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Thugs Of Hindostan Movie Review: Brave Aamir Khan but Mediocre Film

Thugs Of Hindostan
Cast: Aamir Khan, Amitabh Bachchan, Sana Fatima Shaikh
Director: Vijay Krishna Acharya

In one of the scenes meant to bring intensity to Thugs Of Hindostan, Amitabh Bachchan tells Aamir Khan, “Baat suna ke hi maaroge ya koi hathiyar bhi laaye ho (Have you brought weapons too or you’re planning to kill me by words?)” To this, Aamir simply smiles. Well, this is what happens in most part of the film. Actors are so obsessed with their characters that they forget that the audience is waiting for engaging content, something that they haven’t seen before. They just smile.

It all begins in Raunakpur, which literally means a place full of wealth and glitz, full marks for imagination. Local king Mirza’s (Ronit Roy) voice-over introduces us to English Captain Clive (Lloyd Owen) and his ruthless tactics. He is out there to conquer India in the garb of a merchant. He soon finds himself on Khudabaksh aka Azaad’s (Amitabh Bachchan), a rebel from Raunakpur, target. Azaad has an accomplice in super-archer Zafira (Fatima Sana Shaikh), the apparent heir to the throne.
Because the East India Company can’t catch Azaad, so they seek assistance from Firangi Mallah (Aamir Khan), a thug by nature. He proudly says, “Dhokha swabhav hai mera (To con is my second nature).”

So far, so good.

But what happens after this is nothing less than watching an opera performance by jazz performers. Disguised as the story of a hoodlum out there to impress everyone with his rustic charm, Thugs Of Hindostan gets reduced to a collage of clichéd sunset shots and twists that every second person in the cinema hall can anticipate.

It’s understandable why Aamir Khan would have done this film! It’s a role that must have shown him the glimpses of brilliance. He is the best of the lot for sure. He has brought a lot on table. He understands the graph, the ups and downs, and a trajectory that might have achieved Thugs Of Hindostan a satisfactory resolution, but he is totally failed by other prime characters. One argument could be that the total focus on Aamir’s ruffian has snatched everyone else’s chances, but at the same time, Thugs Of Hindostan is the recreation of what we have already seen in countless number of films that too with much higher budgets where a blast doesn’t force our attention to its CGI.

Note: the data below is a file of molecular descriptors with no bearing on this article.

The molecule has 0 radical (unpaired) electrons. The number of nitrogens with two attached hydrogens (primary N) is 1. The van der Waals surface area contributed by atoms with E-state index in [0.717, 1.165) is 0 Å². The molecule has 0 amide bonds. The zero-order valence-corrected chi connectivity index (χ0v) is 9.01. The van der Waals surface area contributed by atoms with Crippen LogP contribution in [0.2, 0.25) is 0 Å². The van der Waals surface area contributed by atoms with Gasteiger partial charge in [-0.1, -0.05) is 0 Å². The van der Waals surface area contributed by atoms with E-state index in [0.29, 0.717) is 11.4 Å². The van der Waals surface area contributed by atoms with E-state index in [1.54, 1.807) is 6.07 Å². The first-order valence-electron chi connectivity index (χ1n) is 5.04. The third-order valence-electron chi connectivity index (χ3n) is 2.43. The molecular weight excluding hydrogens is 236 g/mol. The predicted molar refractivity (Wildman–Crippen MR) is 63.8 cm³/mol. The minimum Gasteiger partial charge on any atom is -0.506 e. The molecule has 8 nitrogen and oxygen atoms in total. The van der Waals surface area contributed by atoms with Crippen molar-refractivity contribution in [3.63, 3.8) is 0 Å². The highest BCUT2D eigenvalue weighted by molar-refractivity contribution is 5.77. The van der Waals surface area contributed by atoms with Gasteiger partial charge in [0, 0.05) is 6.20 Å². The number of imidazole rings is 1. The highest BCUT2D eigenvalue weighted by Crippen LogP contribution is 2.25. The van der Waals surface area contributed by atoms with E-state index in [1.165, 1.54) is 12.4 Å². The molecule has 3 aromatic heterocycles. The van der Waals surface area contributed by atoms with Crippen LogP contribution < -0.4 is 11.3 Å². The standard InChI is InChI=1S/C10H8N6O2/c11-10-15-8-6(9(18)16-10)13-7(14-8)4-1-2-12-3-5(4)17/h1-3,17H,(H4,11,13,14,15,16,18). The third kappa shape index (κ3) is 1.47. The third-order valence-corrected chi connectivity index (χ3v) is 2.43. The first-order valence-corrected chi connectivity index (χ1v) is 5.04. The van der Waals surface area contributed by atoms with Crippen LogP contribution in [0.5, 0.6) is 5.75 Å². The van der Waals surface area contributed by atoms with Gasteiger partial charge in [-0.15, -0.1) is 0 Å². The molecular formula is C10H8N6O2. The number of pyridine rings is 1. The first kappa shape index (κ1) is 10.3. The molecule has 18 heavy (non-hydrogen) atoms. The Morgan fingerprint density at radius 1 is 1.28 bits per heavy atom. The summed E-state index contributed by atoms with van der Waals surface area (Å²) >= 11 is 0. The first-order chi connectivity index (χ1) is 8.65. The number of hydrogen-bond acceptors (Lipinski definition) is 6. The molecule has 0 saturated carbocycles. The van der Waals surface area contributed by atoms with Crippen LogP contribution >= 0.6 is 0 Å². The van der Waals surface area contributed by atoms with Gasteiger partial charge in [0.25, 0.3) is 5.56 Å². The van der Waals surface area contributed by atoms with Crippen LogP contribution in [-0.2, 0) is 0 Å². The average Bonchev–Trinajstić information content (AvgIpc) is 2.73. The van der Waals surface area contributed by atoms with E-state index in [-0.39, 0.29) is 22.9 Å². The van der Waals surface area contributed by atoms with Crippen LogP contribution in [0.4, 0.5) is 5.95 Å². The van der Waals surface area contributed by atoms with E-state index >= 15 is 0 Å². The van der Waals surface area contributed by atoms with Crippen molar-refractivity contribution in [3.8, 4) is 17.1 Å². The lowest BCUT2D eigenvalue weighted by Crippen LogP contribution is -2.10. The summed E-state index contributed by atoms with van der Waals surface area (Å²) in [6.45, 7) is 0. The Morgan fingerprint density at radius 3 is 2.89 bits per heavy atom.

And then there is a falcon hovering all the time over us. At one point, Aamir even starts talking to it. Had the film been stretched for a couple of more minutes, we would have done the same. At least, there is someone who doesn’t talk back at slightest provocation. This is when I am not even going where Fatima Sana and Amitabh Bachchan start singing lullabies in the middle of a battleground. Wait, how could I be sure that I was not watching Kranti (1981) again? Or, was it Khuda Gawah (1992)?

There is one character that makes a lot of promise when it lights up the screen for the first time. Katrina Kaif’s Suraiyya is an unapologetic courtesan who talks about her sex life and keeps slapping Firangi. There’s a hint of love between the two, but you know what Firangi does to her in return. He keeps her strictly for dancing purposes. She enters, dances her heart out, invokes whistles and fades in the dark only to repeat the drill after a few minutes.

Actually, the film is all about Aamir’s antics. Among others, it’s Amitabh Bachchan who gets to work out some scenes, but he is also the most exasperating as he mouths dialogue like, “Ab iske pariwar ki zimmedari bhi hamari hai (Now, we have to take care of his family),” after slicing a mole’s epiglottis. Making a film based in the early 19th century doesn’t necessarily have to use ancient storytelling techniques.

For the first few minutes, you are taken to the world of Firangi who would fill you up with anecdotes about him and then you’re left to figure out on your own whether it contributes to the story! Sometimes they do, but mostly they don’t.

Thugs Of Hindostan builds up a narrative and then loses the ground. Just when you begin adjusting to one kind of tonality, it changes into another film. Holding a film together for 165-minutes is anyway a daunting task, but such big stars were expected to bring the party to us. It hasn’t happened. It may satiate your need for entertainment this Diwali, but overall, it’s a solid case of great boast, little roast.

Rating: 2/5

Interact with Rohit Vats at Twitter/@nawabjha

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